Right, liar.
            Everybody with the current update and factory setup has these issues, because they are caused by that extreme wide angle lenses making the edges go blurry because they are out of focus.

          • moew

            It’s not an extreme wide angle, and I’m sure that you are the liar. I have the phone in-hand and it works great in low light.

          • Andreas Larsson

            I’m starting to doubt you’ve even seen the phone.
            “Z5’s ultra wide-angle lens is completely unique in smartphone world. Z5 lens’s brightness at F2.0 is very unique even in the camera world. For example Canon and Nikon, which have the most extensive lens collections in the world for DSLR, do not offer this bright ultra wide-angle lenses (brightest available are F2.8). The most likely reason for this is the corner softness that bright ultra wide angle lenses have by nature. Sigma has a 20mm F1.8 lens, which has even softer corners wide open than Z5.”

            Quoted from the z5 xda forum

          • MS

            Taken with my Z5p locked bootloader. Look at the right corner. I love my phone, but please don’t try to defend something that it clearly suffers from.

          • moew

            Simple photography 101, they should have not gone as wide, as users like you think it’s a flaw, but it’s just Physics.

        • Shamoy Rahman

          Have you even used it with the new camera update? The old app had noise and grain issues in low light and the stabilization fell apart. However, after the new firmware update for the camera app and software, photos are looking better than my S6 and G4 now, even in low light. I find it really funny how they released the Z5 series with shitty camera software and decided to upgrade the software 3 months later…

          Anyways, my Z5 Premium is doing stellar now in camera and battery life is decent. I would upgrade to a Z6 Premium if it means better processing power, battery life, and even more improved camera. What Sony really needs to include is a new design.

          • moew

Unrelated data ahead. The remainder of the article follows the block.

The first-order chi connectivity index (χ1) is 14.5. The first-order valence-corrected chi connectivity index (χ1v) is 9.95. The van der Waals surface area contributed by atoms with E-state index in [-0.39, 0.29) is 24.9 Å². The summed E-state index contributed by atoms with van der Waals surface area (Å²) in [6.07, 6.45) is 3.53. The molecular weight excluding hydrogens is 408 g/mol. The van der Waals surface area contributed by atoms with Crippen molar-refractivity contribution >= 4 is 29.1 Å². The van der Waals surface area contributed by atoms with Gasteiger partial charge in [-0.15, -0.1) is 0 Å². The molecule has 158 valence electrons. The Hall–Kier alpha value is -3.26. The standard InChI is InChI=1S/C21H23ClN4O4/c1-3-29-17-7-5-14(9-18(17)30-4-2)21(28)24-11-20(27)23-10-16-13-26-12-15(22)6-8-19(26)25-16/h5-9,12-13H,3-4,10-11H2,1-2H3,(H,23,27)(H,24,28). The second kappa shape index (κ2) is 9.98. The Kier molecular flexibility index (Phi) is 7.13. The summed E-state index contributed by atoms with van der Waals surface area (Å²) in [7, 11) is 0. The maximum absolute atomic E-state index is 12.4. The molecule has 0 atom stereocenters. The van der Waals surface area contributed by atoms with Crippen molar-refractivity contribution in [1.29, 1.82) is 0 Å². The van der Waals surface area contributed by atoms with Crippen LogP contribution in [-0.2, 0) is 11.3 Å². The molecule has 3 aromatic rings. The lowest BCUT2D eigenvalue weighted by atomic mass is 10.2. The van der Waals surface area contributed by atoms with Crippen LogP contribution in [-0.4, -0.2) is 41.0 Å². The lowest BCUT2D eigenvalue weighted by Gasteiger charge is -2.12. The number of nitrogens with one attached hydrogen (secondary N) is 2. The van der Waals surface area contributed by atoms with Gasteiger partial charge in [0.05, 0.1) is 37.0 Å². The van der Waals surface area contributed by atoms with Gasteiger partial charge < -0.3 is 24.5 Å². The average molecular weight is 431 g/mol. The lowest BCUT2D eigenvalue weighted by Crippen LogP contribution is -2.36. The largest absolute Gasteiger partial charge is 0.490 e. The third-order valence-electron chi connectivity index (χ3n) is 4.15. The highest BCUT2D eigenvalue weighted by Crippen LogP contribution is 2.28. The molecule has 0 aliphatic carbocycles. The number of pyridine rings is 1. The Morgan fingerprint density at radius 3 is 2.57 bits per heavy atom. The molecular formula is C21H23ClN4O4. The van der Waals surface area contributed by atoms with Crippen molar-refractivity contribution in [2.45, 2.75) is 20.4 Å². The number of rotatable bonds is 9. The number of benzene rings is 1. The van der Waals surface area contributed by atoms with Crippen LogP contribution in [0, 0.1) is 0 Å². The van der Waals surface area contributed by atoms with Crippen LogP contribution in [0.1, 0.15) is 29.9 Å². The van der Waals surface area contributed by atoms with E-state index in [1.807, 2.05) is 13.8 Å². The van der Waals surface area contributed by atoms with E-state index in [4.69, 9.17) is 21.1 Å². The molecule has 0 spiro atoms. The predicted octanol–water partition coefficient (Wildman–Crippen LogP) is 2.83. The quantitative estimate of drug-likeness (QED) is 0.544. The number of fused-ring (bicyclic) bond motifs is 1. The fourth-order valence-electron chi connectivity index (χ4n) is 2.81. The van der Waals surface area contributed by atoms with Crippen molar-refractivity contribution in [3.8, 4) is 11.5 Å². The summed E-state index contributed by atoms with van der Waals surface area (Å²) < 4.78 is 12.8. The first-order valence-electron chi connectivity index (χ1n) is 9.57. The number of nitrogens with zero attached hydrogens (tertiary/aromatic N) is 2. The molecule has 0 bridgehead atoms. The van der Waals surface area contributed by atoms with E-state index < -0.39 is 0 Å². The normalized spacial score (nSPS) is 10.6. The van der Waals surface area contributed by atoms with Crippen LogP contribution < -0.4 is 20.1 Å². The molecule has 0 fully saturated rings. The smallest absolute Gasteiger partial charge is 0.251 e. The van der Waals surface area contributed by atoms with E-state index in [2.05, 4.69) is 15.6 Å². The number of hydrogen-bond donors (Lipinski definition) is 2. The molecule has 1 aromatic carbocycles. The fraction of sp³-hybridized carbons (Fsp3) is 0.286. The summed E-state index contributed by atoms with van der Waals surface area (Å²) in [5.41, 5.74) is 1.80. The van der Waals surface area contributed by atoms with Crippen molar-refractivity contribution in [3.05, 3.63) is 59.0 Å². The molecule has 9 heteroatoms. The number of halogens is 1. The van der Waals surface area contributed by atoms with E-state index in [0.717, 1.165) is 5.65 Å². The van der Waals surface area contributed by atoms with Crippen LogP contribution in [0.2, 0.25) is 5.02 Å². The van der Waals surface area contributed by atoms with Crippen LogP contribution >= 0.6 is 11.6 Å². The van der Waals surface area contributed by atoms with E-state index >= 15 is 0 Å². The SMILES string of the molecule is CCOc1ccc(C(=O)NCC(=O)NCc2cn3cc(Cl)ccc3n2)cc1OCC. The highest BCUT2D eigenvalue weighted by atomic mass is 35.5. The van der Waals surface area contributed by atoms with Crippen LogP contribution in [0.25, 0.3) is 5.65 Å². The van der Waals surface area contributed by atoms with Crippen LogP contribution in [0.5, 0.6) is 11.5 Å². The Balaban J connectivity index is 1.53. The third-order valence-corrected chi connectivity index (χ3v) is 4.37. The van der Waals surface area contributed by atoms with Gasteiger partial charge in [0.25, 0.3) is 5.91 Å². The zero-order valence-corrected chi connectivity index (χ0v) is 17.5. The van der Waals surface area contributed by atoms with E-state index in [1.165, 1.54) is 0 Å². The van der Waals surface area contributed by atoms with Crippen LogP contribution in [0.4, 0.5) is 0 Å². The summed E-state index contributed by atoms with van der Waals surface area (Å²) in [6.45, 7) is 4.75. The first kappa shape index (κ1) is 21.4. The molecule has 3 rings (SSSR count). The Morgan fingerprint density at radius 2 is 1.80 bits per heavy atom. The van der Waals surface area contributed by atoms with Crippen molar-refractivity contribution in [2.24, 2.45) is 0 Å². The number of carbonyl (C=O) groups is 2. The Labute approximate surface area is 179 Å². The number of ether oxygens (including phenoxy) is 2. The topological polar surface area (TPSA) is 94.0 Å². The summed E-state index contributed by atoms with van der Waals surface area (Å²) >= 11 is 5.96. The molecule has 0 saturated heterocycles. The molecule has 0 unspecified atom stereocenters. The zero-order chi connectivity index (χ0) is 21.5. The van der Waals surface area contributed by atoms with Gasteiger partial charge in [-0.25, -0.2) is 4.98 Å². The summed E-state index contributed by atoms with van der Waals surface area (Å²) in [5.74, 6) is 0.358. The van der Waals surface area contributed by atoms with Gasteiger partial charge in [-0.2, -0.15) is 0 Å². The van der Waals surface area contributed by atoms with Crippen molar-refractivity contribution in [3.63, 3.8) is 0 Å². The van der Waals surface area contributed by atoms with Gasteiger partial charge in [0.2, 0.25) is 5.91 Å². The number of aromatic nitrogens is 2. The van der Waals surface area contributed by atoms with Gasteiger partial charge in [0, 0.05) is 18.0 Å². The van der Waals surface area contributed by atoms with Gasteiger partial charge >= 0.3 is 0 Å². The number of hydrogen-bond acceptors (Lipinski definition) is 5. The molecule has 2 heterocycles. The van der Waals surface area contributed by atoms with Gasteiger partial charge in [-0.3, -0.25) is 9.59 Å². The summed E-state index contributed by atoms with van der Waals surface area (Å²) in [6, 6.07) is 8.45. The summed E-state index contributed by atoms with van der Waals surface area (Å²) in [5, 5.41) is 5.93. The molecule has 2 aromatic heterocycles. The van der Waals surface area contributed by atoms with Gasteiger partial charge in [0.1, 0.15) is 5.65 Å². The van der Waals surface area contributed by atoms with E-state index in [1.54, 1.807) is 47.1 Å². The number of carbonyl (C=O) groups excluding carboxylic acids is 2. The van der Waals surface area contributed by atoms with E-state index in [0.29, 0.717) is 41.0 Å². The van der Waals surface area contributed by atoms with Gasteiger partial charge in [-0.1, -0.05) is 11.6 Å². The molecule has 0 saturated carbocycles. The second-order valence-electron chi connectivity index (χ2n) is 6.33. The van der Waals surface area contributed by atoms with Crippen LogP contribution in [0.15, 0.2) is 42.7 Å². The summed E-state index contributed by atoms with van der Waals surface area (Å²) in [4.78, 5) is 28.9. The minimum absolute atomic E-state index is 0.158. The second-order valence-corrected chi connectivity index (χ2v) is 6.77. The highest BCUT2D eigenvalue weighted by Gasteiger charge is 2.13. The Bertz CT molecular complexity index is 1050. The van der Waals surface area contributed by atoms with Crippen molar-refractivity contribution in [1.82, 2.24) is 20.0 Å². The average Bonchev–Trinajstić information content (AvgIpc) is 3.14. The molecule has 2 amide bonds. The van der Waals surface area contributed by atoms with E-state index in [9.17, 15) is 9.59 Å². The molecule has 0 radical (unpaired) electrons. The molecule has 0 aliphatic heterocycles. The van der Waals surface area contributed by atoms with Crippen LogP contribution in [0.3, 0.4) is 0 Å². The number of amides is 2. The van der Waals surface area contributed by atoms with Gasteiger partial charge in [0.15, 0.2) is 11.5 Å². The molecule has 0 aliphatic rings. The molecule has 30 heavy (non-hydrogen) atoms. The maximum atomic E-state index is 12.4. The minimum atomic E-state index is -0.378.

Moew! First point is exactly the point :) How are you liking that Z5 Premium? Took me a while to pull the trigger on teh Z5, and it’s freakin’ amazing (late Jan). I can only imagine the Z5P is just so much nicer with that super premium screen!

          • Shamoy Rahman

            Its an awesome phone overall but I think there are few things that Sony still should improve to bring the closer to perfection and fulfill fanboy and spec whores’ desires. That would be inclusion of an OLED display, custom Sony CPU or SD820, OIS + DIS hybrid stabilization, and better battery life. I’m hoping to get the Xperia Z6 Premium or Z6 if there is no premium variant.

          • moew

            The Z6 doesnt’ exist. You are having a pipe dream. Also EWWWW OLED, that would kill the Bravia experience.

          • Shamoy Rahman

            Uh. That’s if we’re talking about Samsung OLED or Sony OLED. Sony OLED matches 99% of the BTU.2020 color gamut which is the highest color accuracy of any display compared to 72% sRGB on LCDs. OLEDs use less than half the power of LCDs and get you perfect blacks and brighter whites. So LCDs are garbage in comparion, they are inferior in every way. As an Xperia fan, OLED is the most desirable features because it will allow the display to be thinner, battery life would increase significantly, and we could put more components in there. OLED would be a huge gain for the Bravia experience.